Microsoft word - tums or nexium q2 2007.doc

July 11th, 2007
Timothy J. Gramatovich, CFA
While the bond markets as a whole performed poorly, stocks took flight, launching them firmly into positive territory. We held together reasonably well in what is likely turning out to be the first phase of an overdue beating in bonds and loans. It has been a long time since we have seen discounts in what we feel are absolute values, so we expect that over the coming months capital gains opportunities will finally re-emerge. Continuing on with the theme from our last correspondence (“Private Parts”), equities have continued to be supported by the private equity bid. The private equity bid has two implications. First, it fuels speculation as equity players bid up everything in anticipation of being the next LBO or MBO candidate. Secondly, stockholders, who have been receiving the largesse from the takeouts, recycle the money back into the market. In case you haven’t heard, everything is going private, except for the private equity shops. Those guys are going public. It has been our take for some time that the only investors who are going to make money in all of this are the public shareholders who are being paid ludicrous premiums by the deal shops. So while the rage has been to get out of the public stock market into “alternatives,” the only money likely to be made is by those cashing out of the good old fashioned stock market. Perhaps the most controversial IPO of recent memory occurred during the second quarter, as Blackstone (that’s right, the guys who are taking everyone private) went public. So if the road to prosperity and superior performance is to go private, why would these guys take themselves public? Below is my best guesses as to the answers provided by the company and their bankers: 1. It provides more permanent capital to do transactions. 2. It allows the public access to an asset class that has historically been inaccessible. 3. It allows for the sharing of wealth inside the company and transition planning.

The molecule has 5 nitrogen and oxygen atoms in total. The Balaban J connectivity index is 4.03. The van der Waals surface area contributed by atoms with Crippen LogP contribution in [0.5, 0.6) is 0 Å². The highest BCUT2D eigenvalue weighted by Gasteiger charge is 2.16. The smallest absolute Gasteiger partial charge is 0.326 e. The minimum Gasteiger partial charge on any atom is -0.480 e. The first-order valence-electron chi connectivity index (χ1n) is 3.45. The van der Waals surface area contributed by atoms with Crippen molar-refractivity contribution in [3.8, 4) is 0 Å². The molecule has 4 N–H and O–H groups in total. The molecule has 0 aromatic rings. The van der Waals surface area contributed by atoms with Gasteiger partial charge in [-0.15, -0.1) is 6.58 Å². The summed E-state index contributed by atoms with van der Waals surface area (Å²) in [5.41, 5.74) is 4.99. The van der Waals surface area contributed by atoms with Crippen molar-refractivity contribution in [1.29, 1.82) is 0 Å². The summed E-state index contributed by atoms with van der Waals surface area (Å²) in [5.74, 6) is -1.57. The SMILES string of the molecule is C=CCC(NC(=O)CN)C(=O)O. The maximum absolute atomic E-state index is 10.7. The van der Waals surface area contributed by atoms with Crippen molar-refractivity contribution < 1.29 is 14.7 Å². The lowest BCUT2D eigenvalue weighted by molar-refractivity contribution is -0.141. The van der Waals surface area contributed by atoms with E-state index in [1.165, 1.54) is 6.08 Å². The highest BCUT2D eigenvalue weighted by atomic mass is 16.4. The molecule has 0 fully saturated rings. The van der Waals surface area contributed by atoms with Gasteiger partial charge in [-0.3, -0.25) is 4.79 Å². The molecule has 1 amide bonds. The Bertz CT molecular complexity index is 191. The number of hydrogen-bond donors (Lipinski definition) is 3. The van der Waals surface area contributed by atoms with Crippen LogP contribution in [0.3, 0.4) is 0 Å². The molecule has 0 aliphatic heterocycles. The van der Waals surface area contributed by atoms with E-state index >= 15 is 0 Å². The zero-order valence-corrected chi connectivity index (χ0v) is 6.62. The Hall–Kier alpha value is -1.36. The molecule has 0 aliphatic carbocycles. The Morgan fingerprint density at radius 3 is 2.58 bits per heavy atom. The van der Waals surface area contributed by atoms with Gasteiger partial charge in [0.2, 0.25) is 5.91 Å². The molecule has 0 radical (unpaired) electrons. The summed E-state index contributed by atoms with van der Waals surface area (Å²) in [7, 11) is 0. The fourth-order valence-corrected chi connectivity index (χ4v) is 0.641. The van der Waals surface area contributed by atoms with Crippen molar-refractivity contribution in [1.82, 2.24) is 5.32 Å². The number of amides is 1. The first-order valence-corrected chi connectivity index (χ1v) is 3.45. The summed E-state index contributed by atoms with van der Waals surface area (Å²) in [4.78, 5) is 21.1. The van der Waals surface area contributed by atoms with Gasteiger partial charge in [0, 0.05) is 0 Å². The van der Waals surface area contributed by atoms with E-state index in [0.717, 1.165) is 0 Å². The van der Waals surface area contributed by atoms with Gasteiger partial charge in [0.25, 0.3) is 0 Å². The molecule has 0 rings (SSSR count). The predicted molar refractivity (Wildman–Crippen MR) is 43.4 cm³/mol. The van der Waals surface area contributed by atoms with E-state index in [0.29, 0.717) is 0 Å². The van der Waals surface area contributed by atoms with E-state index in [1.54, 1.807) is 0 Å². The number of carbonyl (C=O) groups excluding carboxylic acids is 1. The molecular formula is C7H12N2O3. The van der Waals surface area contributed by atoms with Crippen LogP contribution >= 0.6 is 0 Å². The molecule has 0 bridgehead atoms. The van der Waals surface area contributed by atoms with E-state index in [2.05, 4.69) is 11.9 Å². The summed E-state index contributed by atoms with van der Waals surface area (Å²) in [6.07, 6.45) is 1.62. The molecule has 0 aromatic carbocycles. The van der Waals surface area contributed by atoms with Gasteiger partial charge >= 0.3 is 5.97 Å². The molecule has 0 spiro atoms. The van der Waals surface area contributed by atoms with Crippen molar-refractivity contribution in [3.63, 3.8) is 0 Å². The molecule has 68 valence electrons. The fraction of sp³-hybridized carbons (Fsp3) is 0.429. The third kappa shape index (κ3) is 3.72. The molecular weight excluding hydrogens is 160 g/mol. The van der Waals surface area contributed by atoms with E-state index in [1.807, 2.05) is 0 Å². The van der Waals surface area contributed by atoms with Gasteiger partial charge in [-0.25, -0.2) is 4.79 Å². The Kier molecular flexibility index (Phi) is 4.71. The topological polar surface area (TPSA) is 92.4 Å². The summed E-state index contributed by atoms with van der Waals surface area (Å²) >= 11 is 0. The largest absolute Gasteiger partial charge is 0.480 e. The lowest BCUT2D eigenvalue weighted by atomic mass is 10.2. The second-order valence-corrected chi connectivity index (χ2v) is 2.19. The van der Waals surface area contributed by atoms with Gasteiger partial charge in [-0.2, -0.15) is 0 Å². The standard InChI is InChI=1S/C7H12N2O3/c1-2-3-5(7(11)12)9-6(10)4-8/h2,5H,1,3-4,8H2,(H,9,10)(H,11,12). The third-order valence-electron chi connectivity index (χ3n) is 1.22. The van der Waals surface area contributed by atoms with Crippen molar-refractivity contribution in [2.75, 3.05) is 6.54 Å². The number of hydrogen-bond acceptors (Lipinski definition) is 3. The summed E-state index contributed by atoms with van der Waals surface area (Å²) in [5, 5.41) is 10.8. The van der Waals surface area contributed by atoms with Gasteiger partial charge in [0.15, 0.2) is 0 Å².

I would like to translate this: because this is the top of the cycle and there are plenty of
lemmings lining up to pay top dollar for a business that is going to get nothing but
Guess who else is lining up to do their own IPO’s? Other large private equity firms,
including KKR, Texas Pacific Group and Apollo.
Tums or Nexium?
For those of us with older (and growing) stomachs, we are faced with the high probability
that we will come to rely on some type of medication to alleviate our various digestive
problems. For some of us, a quick Tums or Rolaids will do the trick. For others, it might be
a Tagamet or perhaps something stronger, like Nexium. We may be diagnosed with
indigestion, acid reflux or perhaps the all encompassing irritable bowel syndrome.